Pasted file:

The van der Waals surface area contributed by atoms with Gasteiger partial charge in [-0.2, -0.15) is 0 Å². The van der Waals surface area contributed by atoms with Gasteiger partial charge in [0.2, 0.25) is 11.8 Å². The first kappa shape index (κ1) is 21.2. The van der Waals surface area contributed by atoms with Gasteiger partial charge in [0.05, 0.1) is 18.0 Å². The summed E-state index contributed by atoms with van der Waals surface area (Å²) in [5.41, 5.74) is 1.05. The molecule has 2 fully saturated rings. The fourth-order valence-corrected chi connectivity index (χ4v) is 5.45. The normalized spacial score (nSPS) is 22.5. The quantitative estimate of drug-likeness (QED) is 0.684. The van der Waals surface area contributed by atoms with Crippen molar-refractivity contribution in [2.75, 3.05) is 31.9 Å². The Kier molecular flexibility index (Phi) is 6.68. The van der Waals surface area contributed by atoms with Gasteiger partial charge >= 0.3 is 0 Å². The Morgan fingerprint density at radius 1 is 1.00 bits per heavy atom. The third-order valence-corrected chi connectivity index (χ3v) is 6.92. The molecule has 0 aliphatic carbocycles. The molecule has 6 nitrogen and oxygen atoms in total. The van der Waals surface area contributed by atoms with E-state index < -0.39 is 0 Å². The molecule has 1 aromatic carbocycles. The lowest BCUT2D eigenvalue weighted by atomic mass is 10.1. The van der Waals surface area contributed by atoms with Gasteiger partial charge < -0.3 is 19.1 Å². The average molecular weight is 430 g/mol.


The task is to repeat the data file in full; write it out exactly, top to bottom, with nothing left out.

The van der Waals surface area contributed by atoms with Gasteiger partial charge in [-0.2, -0.15) is 0 Å². The van der Waals surface area contributed by atoms with Gasteiger partial charge in [0.2, 0.25) is 11.8 Å². The first kappa shape index (κ1) is 21.2. The van der Waals surface area contributed by atoms with Gasteiger partial charge in [0.05, 0.1) is 18.0 Å². The summed E-state index contributed by atoms with van der Waals surface area (Å²) in [5.41, 5.74) is 1.05. The molecule has 2 fully saturated rings. The fourth-order valence-corrected chi connectivity index (χ4v) is 5.45. The normalized spacial score (nSPS) is 22.5. The quantitative estimate of drug-likeness (QED) is 0.684. The van der Waals surface area contributed by atoms with Crippen molar-refractivity contribution in [2.75, 3.05) is 31.9 Å². The Kier molecular flexibility index (Phi) is 6.68. The van der Waals surface area contributed by atoms with Gasteiger partial charge >= 0.3 is 0 Å². The Morgan fingerprint density at radius 1 is 1.00 bits per heavy atom. The third-order valence-corrected chi connectivity index (χ3v) is 6.92. The molecule has 0 aliphatic carbocycles. The molecule has 6 nitrogen and oxygen atoms in total. The van der Waals surface area contributed by atoms with E-state index < -0.39 is 0 Å². The molecule has 1 aromatic carbocycles. The lowest BCUT2D eigenvalue weighted by atomic mass is 10.1. The van der Waals surface area contributed by atoms with Gasteiger partial charge < -0.3 is 19.1 Å². The average molecular weight is 430 g/mol.